Pope John Paul II was very old and frail by 1998, but his aura was still quite strong. He was multi-lingual, and people were in tears when he spoke to them in their own language. Everyone lined up and walked across the stage for a personal blessing. It was kind of like a graduation of sorts. The Pope was surrounded by many bishops and the Swiss Guards at all times. It was quite regal.

It was also quite moving to see how the people responded to him. After the audience ended, we all went through St. Peter’s Basilica, where the tradition is to kiss the feet of the statue of St. Peter, which at this point are nothing more than thin worn down slabs at the end of his marble legs.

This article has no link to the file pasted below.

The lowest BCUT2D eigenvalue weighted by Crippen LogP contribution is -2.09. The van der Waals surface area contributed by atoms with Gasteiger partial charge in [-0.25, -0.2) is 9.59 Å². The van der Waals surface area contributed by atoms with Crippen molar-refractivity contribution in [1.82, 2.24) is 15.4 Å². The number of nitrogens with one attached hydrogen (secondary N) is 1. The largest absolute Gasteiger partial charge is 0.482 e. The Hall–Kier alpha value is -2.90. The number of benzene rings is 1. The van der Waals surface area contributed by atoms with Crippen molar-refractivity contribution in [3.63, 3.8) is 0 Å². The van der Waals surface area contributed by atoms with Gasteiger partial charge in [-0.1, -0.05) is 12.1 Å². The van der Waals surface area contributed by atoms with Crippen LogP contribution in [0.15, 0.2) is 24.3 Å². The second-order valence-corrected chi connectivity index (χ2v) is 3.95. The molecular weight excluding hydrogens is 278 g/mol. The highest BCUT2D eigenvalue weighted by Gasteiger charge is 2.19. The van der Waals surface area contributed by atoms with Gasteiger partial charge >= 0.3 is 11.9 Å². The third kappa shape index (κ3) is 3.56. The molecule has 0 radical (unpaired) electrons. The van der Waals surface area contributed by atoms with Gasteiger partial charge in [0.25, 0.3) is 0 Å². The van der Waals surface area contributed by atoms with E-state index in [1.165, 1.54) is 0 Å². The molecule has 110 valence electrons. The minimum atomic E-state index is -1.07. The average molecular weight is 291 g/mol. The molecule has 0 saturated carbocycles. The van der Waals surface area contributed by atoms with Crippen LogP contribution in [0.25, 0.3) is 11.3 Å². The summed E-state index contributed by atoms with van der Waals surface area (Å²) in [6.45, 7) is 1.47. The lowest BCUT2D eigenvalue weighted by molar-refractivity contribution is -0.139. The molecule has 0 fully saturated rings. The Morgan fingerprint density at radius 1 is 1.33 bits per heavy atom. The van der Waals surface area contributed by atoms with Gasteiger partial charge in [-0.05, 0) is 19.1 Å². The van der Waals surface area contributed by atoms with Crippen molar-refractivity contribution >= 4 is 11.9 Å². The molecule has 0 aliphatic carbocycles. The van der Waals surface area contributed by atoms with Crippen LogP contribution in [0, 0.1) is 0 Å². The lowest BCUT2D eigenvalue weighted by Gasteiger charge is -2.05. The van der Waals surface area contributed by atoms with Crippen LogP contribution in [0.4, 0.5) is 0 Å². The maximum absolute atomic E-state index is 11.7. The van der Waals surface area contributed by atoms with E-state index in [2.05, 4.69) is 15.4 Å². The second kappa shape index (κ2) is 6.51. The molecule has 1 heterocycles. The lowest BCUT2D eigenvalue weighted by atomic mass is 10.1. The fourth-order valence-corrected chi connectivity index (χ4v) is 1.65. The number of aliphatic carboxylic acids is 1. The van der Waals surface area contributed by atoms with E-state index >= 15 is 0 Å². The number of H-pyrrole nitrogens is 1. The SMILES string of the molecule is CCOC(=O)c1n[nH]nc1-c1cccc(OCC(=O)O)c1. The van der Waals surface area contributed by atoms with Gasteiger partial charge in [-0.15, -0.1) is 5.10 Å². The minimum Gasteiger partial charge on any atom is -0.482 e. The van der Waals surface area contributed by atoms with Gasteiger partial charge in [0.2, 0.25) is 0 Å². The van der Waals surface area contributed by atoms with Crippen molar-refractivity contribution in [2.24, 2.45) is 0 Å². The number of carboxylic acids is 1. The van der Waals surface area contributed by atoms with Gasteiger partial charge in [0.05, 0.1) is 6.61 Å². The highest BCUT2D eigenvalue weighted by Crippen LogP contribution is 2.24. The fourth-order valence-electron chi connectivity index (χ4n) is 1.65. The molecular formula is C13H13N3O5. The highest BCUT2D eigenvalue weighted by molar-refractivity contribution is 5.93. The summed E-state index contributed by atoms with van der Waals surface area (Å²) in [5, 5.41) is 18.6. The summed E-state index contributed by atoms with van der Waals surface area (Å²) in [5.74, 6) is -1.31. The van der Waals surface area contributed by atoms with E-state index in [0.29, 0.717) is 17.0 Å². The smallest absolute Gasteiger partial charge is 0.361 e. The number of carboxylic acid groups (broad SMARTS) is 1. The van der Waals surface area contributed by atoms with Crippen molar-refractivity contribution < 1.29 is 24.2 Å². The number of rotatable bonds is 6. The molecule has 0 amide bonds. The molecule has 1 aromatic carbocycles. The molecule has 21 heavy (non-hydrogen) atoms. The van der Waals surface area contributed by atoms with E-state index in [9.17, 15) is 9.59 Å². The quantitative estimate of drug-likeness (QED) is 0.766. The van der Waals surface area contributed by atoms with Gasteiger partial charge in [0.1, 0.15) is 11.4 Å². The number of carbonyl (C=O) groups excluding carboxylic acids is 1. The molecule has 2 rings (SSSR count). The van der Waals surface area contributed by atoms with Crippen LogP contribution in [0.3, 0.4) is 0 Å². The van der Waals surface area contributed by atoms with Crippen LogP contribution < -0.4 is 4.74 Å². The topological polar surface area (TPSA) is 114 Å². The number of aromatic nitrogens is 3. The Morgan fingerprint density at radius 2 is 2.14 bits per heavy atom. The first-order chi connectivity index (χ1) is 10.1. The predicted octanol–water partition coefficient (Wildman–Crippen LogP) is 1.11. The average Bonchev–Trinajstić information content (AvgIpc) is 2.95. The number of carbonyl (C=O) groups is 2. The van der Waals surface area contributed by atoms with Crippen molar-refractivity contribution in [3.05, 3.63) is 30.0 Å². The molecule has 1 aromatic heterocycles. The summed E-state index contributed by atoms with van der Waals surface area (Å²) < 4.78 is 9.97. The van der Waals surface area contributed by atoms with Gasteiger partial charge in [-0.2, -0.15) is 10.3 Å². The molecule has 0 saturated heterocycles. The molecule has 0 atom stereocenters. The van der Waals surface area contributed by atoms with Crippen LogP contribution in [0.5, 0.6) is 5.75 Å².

On my way out, I stopped to make some drawings of the Swiss Guards.

I was quite enamored of the Swiss Guards – after all, when you are a young Italian man wearing a uniform designed by Michelangelo, it’s hard to go wrong. I can’t say that my motivation was entirely religious here, but I think they were good with it. Even in Vatican City, that holiest of places in Rome, bella figura rules the day!

To see more Armchair Travels from the reportage artists of Studio 1482, please click HERE.